Gardens to Visit

  • Buxton Pavilion Gardens

    In April this year I visited Buxton Pavilion Gardens, the indoor garden was wonderful with so many plants. Primula, begonia (in leaf and flower), Abutilon in every colour from white to deep red, Ranunculus tightly furled and perfect, Cyclamen, Pericallis and so much more. Foliage backdrops included Dicksonia, Cycas, Monstera, ferns, Araucaria cunninghamii and more making a wonderful green wrap around the vibrant colours of the flowers. A little foliage colour was added with scented leaf Pelargonium and Tradescantia. Poinsettia were still exhibiting colourful bracts as well as Caladium. Plants as diverse as Hydrangea, Anthurium and Hyacinthus had made their home here. Having a bad hair day as always was Allium 'Hair', a curious plant, but I love it. Clivia and Justicia (the shrimp plant) added further exotic touches. There was even a banana growing up against the window.

    Outdoors there were planters of spring bulbs and further along golden Spiraea growing underneath the conservatory windows, rather badly pruned I thought. Opposite at the edge of the pavilion gardens were Magnolia stellata and Pulmonaria (lungwort).

    Words and images copyright Karen Platt 2017

  • Fountains Abbey and Studley Water Garden

    Some gardens just stay in your memory and you grab any opportunity to visit again. Studley is one of those places for me, for it has the UNESCO site of Fountains Abbey in addition to the stunning gardens and deer park.

    I must admit I have never garnered the strength to manage the deer park, as much as I would love to. You might think it's not much of a garden really - just a bit of water, but it's the glimpses, the simplicity that make this garden special for me. Above all, I feel at peace here.

    I remember my father once commenting when I was a child, as we strolled round the abbey, that the monks certainly knew how to choose a spot. The whole site, even though the formal garden is anything but natural, feels at one with its setting. That has always been important to me as a gardener. We might start out buying the plants we love, but we soon learn about what grows in our gardens and if we are fortunate enough, how to borrow a view. There aren't really any flowers in sight here (with the exception of the Ribes by the mill, the Geum was in the plant shop) just the natural landscape with the carved out 18th century water garden. Yet is is easy and pleasing on the eye - 'this green and pleasant land'.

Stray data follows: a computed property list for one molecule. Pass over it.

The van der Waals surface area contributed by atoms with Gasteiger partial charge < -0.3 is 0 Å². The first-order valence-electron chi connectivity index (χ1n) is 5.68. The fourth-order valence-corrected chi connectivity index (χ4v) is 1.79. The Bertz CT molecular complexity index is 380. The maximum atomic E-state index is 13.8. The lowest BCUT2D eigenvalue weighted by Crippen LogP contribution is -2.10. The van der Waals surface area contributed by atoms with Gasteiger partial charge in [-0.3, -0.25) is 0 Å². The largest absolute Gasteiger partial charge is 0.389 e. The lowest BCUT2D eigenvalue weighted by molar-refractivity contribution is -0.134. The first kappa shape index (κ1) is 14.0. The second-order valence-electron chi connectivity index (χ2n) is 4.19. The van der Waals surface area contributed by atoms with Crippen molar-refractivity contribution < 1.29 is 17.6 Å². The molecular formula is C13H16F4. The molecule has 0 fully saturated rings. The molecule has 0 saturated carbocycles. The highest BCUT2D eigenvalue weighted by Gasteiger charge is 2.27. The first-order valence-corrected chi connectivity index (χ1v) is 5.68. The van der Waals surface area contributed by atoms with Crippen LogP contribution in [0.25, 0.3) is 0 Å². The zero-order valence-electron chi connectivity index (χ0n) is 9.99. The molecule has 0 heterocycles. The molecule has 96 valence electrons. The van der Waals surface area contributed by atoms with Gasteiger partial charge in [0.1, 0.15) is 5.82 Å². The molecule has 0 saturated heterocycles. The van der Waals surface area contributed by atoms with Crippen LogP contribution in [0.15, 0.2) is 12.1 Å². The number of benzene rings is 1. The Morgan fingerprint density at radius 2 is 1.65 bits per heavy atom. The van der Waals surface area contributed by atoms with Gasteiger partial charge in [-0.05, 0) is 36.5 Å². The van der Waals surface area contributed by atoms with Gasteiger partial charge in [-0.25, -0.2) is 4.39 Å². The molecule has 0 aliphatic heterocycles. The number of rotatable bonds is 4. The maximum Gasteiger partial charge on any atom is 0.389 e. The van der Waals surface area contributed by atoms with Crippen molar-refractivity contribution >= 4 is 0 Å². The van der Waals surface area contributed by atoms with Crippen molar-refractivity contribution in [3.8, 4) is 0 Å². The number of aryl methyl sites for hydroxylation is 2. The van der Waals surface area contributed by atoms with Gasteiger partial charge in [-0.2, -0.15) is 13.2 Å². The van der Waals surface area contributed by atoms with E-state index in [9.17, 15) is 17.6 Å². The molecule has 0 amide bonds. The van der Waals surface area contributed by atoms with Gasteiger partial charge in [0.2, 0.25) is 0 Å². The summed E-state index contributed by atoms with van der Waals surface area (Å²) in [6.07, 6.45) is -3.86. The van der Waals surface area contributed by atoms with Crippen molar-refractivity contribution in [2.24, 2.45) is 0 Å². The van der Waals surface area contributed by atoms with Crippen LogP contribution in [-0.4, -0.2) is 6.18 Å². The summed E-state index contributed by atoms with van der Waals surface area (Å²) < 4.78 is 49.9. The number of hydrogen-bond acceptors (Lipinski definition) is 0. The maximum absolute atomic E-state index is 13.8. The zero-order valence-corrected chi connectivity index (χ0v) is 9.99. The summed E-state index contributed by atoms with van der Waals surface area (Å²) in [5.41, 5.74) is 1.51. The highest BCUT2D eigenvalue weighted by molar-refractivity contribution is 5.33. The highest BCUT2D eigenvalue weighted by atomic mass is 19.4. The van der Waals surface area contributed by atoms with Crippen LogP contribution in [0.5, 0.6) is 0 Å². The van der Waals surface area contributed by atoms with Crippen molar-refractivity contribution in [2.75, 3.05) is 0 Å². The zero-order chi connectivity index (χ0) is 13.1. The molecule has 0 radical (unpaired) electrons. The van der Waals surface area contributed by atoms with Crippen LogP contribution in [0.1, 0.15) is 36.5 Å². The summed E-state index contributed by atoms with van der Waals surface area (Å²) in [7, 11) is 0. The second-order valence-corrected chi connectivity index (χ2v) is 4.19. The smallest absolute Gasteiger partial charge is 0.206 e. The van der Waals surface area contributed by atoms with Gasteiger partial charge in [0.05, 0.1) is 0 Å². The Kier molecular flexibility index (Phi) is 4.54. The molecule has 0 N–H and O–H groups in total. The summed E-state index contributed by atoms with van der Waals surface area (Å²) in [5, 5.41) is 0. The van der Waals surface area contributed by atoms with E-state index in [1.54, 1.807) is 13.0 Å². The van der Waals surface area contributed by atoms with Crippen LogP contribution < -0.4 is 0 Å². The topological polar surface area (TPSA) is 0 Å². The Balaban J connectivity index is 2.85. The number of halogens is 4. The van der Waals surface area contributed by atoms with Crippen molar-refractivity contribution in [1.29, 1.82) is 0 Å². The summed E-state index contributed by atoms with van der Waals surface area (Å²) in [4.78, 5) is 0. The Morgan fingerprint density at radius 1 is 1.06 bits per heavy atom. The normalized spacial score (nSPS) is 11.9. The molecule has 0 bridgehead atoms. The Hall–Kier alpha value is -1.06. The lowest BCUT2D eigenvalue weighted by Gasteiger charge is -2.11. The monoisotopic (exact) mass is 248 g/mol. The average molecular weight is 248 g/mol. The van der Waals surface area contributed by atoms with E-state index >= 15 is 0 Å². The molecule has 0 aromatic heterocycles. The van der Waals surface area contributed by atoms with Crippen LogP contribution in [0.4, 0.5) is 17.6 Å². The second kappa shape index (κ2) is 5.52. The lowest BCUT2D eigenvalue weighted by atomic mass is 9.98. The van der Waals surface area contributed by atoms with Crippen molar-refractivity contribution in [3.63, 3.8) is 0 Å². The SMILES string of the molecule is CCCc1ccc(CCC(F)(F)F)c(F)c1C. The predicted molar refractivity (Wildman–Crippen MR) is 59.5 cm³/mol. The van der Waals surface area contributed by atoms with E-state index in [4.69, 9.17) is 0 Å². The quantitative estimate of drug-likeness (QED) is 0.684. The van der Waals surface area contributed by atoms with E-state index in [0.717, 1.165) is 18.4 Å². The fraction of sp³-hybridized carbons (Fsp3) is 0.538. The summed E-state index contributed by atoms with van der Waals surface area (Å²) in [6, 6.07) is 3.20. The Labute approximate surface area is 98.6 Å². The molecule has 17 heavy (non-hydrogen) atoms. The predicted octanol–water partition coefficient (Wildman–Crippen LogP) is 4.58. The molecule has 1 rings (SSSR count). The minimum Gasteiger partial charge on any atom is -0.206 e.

As always with places associated with childhood, there is a brimming eagerness, an excitement and this place never fails to deliver. The first glimpse, walking through the abbey, thinking of times past, up to surprise view and that sight for sore eyes and then over the top and down through the tunnel, which is very dark and a little scary and out along the water garden. On to the deer park if you have the energy.

    Created by the Aislabies, the site is now run by the NT. Well worth a visit at any time of the year, I visited on 2 April on a warm sunny day with few visitors. I travelled by public transport on the 36 from Harrogate and then the bus from Ripon, which stops at the entrance. Long journey for me, and might be my last visit, but always in my memory. Always a bonus to look around ripon and pop into the Cathedral.

    Words and images copyright Karen Platt 2017

  • Dunham Massey Gardens

    I visited Dunham Massey at the end of March and I was very impressed with the gardens. The winter garden is well worth a visit, so pop it into your diary for next year.